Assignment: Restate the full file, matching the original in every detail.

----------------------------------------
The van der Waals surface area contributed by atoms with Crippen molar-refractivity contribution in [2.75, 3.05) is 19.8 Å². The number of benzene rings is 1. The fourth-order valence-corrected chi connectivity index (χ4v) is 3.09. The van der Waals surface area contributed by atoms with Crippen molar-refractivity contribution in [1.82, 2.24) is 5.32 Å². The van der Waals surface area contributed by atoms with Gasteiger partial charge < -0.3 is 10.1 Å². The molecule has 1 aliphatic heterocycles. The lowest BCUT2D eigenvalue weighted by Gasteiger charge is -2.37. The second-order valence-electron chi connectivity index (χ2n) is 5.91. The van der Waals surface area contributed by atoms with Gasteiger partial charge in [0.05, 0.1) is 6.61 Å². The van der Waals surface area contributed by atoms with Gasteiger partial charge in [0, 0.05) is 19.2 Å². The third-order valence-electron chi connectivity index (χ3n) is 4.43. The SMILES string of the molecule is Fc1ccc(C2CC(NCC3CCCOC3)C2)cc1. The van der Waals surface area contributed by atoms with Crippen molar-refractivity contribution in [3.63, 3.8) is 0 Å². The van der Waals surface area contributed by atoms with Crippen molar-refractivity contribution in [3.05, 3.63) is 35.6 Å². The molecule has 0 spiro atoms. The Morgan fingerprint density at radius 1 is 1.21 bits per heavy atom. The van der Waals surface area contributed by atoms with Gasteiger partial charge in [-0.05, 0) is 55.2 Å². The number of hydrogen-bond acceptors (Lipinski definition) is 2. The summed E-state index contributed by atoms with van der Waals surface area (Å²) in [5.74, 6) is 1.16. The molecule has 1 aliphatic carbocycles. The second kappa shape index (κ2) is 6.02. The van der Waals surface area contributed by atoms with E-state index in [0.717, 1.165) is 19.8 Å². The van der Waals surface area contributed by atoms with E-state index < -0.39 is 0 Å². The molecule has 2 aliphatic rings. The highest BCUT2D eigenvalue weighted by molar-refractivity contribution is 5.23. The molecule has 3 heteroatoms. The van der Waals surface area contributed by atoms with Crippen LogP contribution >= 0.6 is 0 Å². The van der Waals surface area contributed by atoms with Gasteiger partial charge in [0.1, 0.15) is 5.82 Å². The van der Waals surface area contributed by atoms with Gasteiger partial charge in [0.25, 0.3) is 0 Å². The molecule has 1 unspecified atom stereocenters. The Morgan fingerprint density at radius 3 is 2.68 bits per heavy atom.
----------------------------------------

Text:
The van der Waals surface area contributed by atoms with Crippen molar-refractivity contribution in [2.75, 3.05) is 19.8 Å². The number of benzene rings is 1. The fourth-order valence-corrected chi connectivity index (χ4v) is 3.09. The van der Waals surface area contributed by atoms with Crippen molar-refractivity contribution in [1.82, 2.24) is 5.32 Å². The van der Waals surface area contributed by atoms with Gasteiger partial charge < -0.3 is 10.1 Å². The molecule has 1 aliphatic heterocycles. The lowest BCUT2D eigenvalue weighted by Gasteiger charge is -2.37. The second-order valence-electron chi connectivity index (χ2n) is 5.91. The van der Waals surface area contributed by atoms with Gasteiger partial charge in [0.05, 0.1) is 6.61 Å². The van der Waals surface area contributed by atoms with Gasteiger partial charge in [0, 0.05) is 19.2 Å². The third-order valence-electron chi connectivity index (χ3n) is 4.43. The SMILES string of the molecule is Fc1ccc(C2CC(NCC3CCCOC3)C2)cc1. The van der Waals surface area contributed by atoms with Crippen molar-refractivity contribution in [3.63, 3.8) is 0 Å². The van der Waals surface area contributed by atoms with Crippen molar-refractivity contribution in [3.05, 3.63) is 35.6 Å². The molecule has 0 spiro atoms. The Morgan fingerprint density at radius 1 is 1.21 bits per heavy atom. The van der Waals surface area contributed by atoms with Gasteiger partial charge in [-0.05, 0) is 55.2 Å². The number of hydrogen-bond acceptors (Lipinski definition) is 2. The summed E-state index contributed by atoms with van der Waals surface area (Å²) in [5.74, 6) is 1.16. The molecule has 1 aliphatic carbocycles. The second kappa shape index (κ2) is 6.02. The van der Waals surface area contributed by atoms with E-state index in [0.717, 1.165) is 19.8 Å². The van der Waals surface area contributed by atoms with E-state index < -0.39 is 0 Å². The molecule has 2 aliphatic rings. The highest BCUT2D eigenvalue weighted by molar-refractivity contribution is 5.23. The molecule has 3 heteroatoms. The van der Waals surface area contributed by atoms with Crippen LogP contribution >= 0.6 is 0 Å². The van der Waals surface area contributed by atoms with Gasteiger partial charge in [0.1, 0.15) is 5.82 Å². The van der Waals surface area contributed by atoms with Gasteiger partial charge in [0.25, 0.3) is 0 Å². The molecule has 1 unspecified atom stereocenters. The Morgan fingerprint density at radius 3 is 2.68 bits per heavy atom.